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  • Development by Market

    January 24, 2007
    June Arunga and Billy Kahora of the International Policy Network have a new paper out about the cellphone revolution in Kenya. The tale is inspiring: the state having failed miserably in providing communications services, a market sprang up in cellphones without any idea of what customers wanted, what they were willing to pay or what benefits they would gain. The market provided the answers; as June and Billy say:
    [B]usiness could be done, distant families could be supported and — anathema to the bureaucratic mindset — a lifestyle could be aspired to merely by the fact of ownership.
    Over time, prices and service packages were adjusted as suppliers competed to find out the most advantageous way to serve their customers. In the process, they poured new capital into...
  • The Third Way: Officialdom

    January 24, 2007
    In a nice display of bipartisanship, Iain Dale has a post quoting Britain's former Labour party Home Secretary David Blunkett approvingly. Blunkett says:
    "...The alternative to politics is officialdom. And there is a trend in all three major political parties to believe that if difficult questions of reform need to be answered without damagaing the credibility of politicians, they should be taken out of their hands. Trouble is, you simply can't. Just because someone has been appointed to some agency to make decisions doesn't mean they don't have political views. It means they have kept their head down or - even more damagingly - they have never had to make a decision in their lives. It also means that when they get it wrong they can't be punished by the voters, like politicians are...
  • Out of Energy

    January 24, 2007
    The President's proposals for energy in the State of the Union address are wrong-headed. He proposes to put the boon in boondoggle by increasing the amount of renewable fuels in the nation's gasoline supply to 35 billion gallons (up from the current 7.5 billion) by 2017. This will require a vast amount of US crop land or clearing of forests (see this study for a comprehensive analysis), while the current mandate is having unforeseen negative consequences in Mexico even. Moreover, it means that more of us will have to buy E85 flex-fuel vehicles if the nation is going to meet the target. No, I don't know anyone who has bought one either. The CAFE requirements will involve another comprehensive redesign of the American fleet just like we saw in the 70s and 80s, but...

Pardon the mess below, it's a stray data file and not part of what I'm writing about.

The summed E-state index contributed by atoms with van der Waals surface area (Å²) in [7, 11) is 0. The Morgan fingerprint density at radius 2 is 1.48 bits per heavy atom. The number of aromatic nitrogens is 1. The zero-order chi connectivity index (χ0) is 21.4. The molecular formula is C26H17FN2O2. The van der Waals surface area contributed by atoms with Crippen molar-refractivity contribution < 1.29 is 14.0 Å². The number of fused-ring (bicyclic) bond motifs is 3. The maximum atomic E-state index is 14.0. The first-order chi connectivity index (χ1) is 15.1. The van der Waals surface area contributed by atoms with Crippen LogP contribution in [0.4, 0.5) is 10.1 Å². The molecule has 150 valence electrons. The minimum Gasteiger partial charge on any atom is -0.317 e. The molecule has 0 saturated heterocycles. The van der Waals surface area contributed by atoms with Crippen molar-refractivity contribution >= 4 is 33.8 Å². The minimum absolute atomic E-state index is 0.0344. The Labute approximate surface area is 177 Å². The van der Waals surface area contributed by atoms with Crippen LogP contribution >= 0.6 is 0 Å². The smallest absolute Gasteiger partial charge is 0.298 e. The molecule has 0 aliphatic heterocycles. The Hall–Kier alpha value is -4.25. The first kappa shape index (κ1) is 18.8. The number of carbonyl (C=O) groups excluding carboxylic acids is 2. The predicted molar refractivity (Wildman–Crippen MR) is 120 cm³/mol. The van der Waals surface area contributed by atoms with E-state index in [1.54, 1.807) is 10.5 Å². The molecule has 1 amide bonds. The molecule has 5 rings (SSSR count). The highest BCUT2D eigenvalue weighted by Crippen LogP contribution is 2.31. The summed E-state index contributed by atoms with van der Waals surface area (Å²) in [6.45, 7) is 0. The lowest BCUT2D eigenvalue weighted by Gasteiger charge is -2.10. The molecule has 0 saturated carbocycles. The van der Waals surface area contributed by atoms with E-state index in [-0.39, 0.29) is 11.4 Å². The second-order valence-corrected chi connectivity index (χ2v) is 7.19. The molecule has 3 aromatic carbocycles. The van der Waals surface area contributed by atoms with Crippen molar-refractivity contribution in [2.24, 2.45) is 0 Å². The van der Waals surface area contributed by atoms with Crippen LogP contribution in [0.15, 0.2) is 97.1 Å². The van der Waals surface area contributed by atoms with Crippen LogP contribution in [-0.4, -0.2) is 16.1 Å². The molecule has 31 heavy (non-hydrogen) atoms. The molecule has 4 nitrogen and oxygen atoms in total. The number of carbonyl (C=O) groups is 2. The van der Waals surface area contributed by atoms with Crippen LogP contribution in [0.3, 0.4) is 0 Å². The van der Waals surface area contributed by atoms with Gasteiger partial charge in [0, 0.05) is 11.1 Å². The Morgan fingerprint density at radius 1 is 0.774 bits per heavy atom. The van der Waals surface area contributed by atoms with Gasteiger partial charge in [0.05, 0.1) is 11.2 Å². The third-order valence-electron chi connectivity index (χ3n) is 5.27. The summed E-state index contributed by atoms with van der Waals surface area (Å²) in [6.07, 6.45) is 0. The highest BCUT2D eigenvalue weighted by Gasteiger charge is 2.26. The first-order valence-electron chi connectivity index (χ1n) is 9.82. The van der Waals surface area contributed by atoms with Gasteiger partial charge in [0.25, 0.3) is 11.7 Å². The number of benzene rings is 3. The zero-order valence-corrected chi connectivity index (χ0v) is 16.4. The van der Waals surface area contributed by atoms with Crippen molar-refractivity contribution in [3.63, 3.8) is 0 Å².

• Concerned Scientists Discover Self-Interest!

    January 23, 2007
    That the Union of Concerned Scientists (UCS) is a far-left political activist group is hardly news. Yet the point needs to be made repeatedly, given how much so many in the media insist on treating UCS as an impartial representative of the greater scientific community. Because of this, today's CNSNews.com story on UCS ("Scientist" Group's Funding Comes with Liberal "Strings Attached") is welcome. UCS has attacked climate skeptic groups, like CEI, because of their receiving funding from corporations (especially, until recently, ExxonMobil). So it's only fair that UCS's own funding should now come under scrutiny. AS CNS reports:
    The UCS receives substantial donations from liberal-leaning...
  • Could Al Gore be Biased?

    January 23, 2007
    The Progressive Majority today reports that Al Gore's An Inconvenient Truth has been banned by the The Federal Way School District in Washington State. What's interesting about this ban is the reason behind it and the Progressive Majority's reaction to it:
    The board agreed, labeling the film as containing "bias." They maintain that they're not really banning the movie. They are simply not allowing the movie to be shown until the district confirms their policies on materials that contain "bias" are being followed. How can a movie based only on scientific evidence be labeled "bias?"
    This is an interesting question. How could scientific evidence possibly be used to support a biased point of view? What the author means to say is, "How could...